The Fairplay Code has been prepared to ensure that London Irish Junior/Mini Rugby is conducted in a sensible and fair manner. The Fairplay Code is part of our statement of direction and is incorporated into the Rules of Junior/Mini Rugby as an appendix to those rules. The objectives of the Fairplay Code are summarised as follows:
- Remember, play for the ‘fun of it’, NOT just to please your parents or the coaches.
- Play by The Laws of The Game.
- Never argue with officials’ decisions. Let your Captain or coach ask any necessary questions.
- Control your temper – no ‘mouthing-off’ or bad behaviour. If you lose control you will not play well.
- Work equally hard for yourself and your team – your team and your own performance will benefit.
- Be sportsmanlike. Applaud all good play, whether by your team or by the opposition.
- Treat all players, as you yourself would like to be treated. Do NOT interfere with, bully or take advantage of any player.
- Remember that the objectives of The Game are to have fun, improve your skills and feel good in yourself. achieving these objectives will ensure that success will follow.
- Co-operate with and respect your coaches, team-mates, opposition and officials: without them you do NOT have a game.
- Remember that children play organised rugby for their own fun. They are NOT there to entertain you and they are NOT miniature professional athletes.
- Be on your best behaviour and set a good example. DO NOT use profane language or harass players, coaches or officials.
- Applaud good play by your own team and by the opposition.
- Show respect for your team’s opponents and supporters. Without them there would be no game.
- Never ridicule or admonish a child for making a mistake during the competition.
- Condemn the use of violence in any form.
- Respect the officials’ decisions.
- Encourage players always to play according to The Laws of The Game.
- Do not force an unwilling child to participate in sports.
- Remember children and youths are involved in organised sports for their enjoyment NOT yours.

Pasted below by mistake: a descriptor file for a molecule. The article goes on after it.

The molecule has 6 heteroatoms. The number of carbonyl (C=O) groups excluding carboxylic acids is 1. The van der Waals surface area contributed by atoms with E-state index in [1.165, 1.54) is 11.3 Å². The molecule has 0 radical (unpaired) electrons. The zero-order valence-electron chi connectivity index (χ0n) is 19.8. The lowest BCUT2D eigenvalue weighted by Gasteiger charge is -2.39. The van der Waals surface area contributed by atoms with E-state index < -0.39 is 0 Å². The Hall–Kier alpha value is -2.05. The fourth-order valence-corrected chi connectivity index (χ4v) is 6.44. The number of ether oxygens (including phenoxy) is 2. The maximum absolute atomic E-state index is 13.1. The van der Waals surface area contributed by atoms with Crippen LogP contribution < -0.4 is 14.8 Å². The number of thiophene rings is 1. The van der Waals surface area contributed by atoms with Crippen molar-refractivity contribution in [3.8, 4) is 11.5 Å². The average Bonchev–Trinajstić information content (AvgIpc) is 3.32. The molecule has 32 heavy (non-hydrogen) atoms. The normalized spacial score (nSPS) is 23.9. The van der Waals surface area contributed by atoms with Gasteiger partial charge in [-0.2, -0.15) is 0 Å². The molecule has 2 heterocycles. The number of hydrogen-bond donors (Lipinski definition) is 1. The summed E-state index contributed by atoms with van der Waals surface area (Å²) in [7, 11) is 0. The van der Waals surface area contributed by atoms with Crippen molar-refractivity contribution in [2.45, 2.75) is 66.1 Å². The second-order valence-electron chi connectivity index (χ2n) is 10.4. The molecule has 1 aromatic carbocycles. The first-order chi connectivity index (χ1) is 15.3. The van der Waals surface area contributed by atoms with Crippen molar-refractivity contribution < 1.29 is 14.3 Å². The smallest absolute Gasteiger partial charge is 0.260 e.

- Encourage your child always to play by The Laws of the Game.
- Teach your child that honest effort is as important as victory so that the result of each game is accepted without undue disappointment.
- Use defeat creatively by helping your child work towards skill improvement and good sportsmanship. Never ridicule or harass your child for making a mistake or losing a competition.
- Remember that children learn best by example. Applaud good play by your team and by the opposition.
- Do NOT publicly question the officials’ judgement and NEVER impugn their honesty. Remember they are volunteers.
- Support all efforts to remove verbal and physical abuse from the Junior Rugby activities.
- Recognise the value and importance of the volunteer coaches. They give their time and resources to provide recreational and educational activities for your child.
- Make a personal commitment to keep yourself informed on sound coaching principles and the principles of growth and development of children and youth.
- Ensure that you are physically fit enough to execute your duties.
- Be reasonable in your demands on the young players’ time, energy and enthusiasm. Remember they have other interests.
- Teach your players that the laws of the game are mutual agreements, which no one should evade or break.
- Group players according to age, size, skill and physical maturity whenever possible.
- Avoid overplaying the talented players. The ‘just average’ players need and deserve equal time.
- Remember that children and youths play for fun and enjoyment and that winning is only part of it. Never ridicule or harass children for making mistakes or losing a competition.
- Ensure that equipment and facilities meet safety standards and are appropriate to the age, size and ability of the players.
- The scheduling, length and intensity of practice sessions should take into consideration the maturity and level of the players.
- Develop team respect for the abilities of opponents as well as for the judgement of officials and opposing coaches.
- Follow the advice of a doctor when determining when a player is fit to train or play after injury.
- Remember that children and youths need a coach they can respect. Be generous with your praise when it is deserved. Make criticism constructive. Set a good example.